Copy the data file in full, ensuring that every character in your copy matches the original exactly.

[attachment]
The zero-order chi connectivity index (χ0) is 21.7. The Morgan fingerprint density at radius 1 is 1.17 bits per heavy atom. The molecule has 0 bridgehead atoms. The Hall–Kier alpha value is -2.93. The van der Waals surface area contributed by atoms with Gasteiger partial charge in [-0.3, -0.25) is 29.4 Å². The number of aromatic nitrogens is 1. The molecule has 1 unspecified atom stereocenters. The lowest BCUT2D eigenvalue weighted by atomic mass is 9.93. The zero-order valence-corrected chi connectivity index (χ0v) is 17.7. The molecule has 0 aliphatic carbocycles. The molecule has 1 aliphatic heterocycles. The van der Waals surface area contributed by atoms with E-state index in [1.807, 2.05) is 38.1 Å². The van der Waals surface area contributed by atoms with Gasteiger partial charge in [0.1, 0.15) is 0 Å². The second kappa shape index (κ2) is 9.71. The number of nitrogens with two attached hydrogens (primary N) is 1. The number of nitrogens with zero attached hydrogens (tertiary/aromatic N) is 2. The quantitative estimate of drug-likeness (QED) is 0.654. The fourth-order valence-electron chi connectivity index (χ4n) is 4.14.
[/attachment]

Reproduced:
The zero-order chi connectivity index (χ0) is 21.7. The Morgan fingerprint density at radius 1 is 1.17 bits per heavy atom. The molecule has 0 bridgehead atoms. The Hall–Kier alpha value is -2.93. The van der Waals surface area contributed by atoms with Gasteiger partial charge in [-0.3, -0.25) is 29.4 Å². The number of aromatic nitrogens is 1. The molecule has 1 unspecified atom stereocenters. The lowest BCUT2D eigenvalue weighted by atomic mass is 9.93. The zero-order valence-corrected chi connectivity index (χ0v) is 17.7. The molecule has 0 aliphatic carbocycles. The molecule has 1 aliphatic heterocycles. The van der Waals surface area contributed by atoms with E-state index in [1.807, 2.05) is 38.1 Å². The van der Waals surface area contributed by atoms with Gasteiger partial charge in [0.1, 0.15) is 0 Å². The second kappa shape index (κ2) is 9.71. The number of nitrogens with two attached hydrogens (primary N) is 1. The number of nitrogens with zero attached hydrogens (tertiary/aromatic N) is 2. The quantitative estimate of drug-likeness (QED) is 0.654. The fourth-order valence-electron chi connectivity index (χ4n) is 4.14.